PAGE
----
This is a post from 2017 but as I was re-learning Trie I read it over and made it available here 🙂
I was implementing a trie, which is a tree data structure, usually for storing strings for searching. Since it’s a tree, it has a “Children” for holding child nodes.
But then I ran into a problem where simply calls to adding children to a collection (Line# 9) didn’t work.
After 30 minutes of debugging, I was like…
Just what the h**l happened?
Auto Property initialization creates a backing field while Expression Bodied property one does not
▬ Introduction ▬
According to Wikpedia, you can declare a trie like this (in Haskell).
So I created a
TrieNode class as shown below.
*If you are an astute reader, you might have already spotted the problem. Congratulations!*
▬ Problem ▬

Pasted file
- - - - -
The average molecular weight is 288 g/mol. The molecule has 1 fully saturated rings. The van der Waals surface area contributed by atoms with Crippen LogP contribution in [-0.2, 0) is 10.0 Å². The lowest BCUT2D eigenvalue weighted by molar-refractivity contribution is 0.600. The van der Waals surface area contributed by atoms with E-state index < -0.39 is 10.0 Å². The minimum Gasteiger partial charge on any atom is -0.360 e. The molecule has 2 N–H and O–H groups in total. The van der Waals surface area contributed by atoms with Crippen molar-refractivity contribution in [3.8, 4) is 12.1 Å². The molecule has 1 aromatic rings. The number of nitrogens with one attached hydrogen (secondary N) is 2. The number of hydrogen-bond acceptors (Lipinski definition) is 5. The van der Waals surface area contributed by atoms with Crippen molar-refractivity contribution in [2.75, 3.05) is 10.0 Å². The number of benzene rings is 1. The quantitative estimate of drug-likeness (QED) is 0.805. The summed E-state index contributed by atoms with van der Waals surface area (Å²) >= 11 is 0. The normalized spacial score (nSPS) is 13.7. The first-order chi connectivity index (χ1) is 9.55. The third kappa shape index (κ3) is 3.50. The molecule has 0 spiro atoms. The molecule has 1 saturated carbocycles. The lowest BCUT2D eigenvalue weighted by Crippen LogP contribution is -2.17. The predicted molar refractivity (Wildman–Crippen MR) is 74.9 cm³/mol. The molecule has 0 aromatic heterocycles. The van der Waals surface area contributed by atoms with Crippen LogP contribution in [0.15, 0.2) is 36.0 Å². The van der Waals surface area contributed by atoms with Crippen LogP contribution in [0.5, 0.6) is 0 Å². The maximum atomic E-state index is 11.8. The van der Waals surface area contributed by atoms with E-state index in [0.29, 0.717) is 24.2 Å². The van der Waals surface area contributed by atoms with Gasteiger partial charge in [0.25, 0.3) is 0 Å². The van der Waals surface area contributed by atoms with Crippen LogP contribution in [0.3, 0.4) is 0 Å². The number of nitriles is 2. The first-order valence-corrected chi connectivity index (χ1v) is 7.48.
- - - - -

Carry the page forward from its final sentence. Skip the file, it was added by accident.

The complete source for building a trie,
TrieBuilder is declared as below.
Given a list of words passed to
BuildTrie method, it populates a trie and returns an object instance.
Insert method simply checks for an existence of a character and maps current character to a node to the trie object instance ,
This is where the problem occurred.
current.Children.Add(...) wasn’t adding
node object instance.
▬ Investigation ▬
Later on, I found out a StackOverflow answer explanating that declaring a property with
=> syntax (introduced in C# 6) does NOT create a backing field.
So my declaration below,
is equivalent to
returning a new array whenever
Children property was accessed, thus not adding a new node to it.
▬ Solution ▬
The fix is simple. Declare Children with a backing field or use an auto property initialization syntax.
Above declaration is equivalent to
That was all it took to make me a happy camper ?.
▬ Takeaway ▬
Auto Property initialization creates a backing field while Expression Bodied property one does not.
The post Expression Bodied Collection Property Initialization Gotcha in C# appeared first on Slight Edge Coder.
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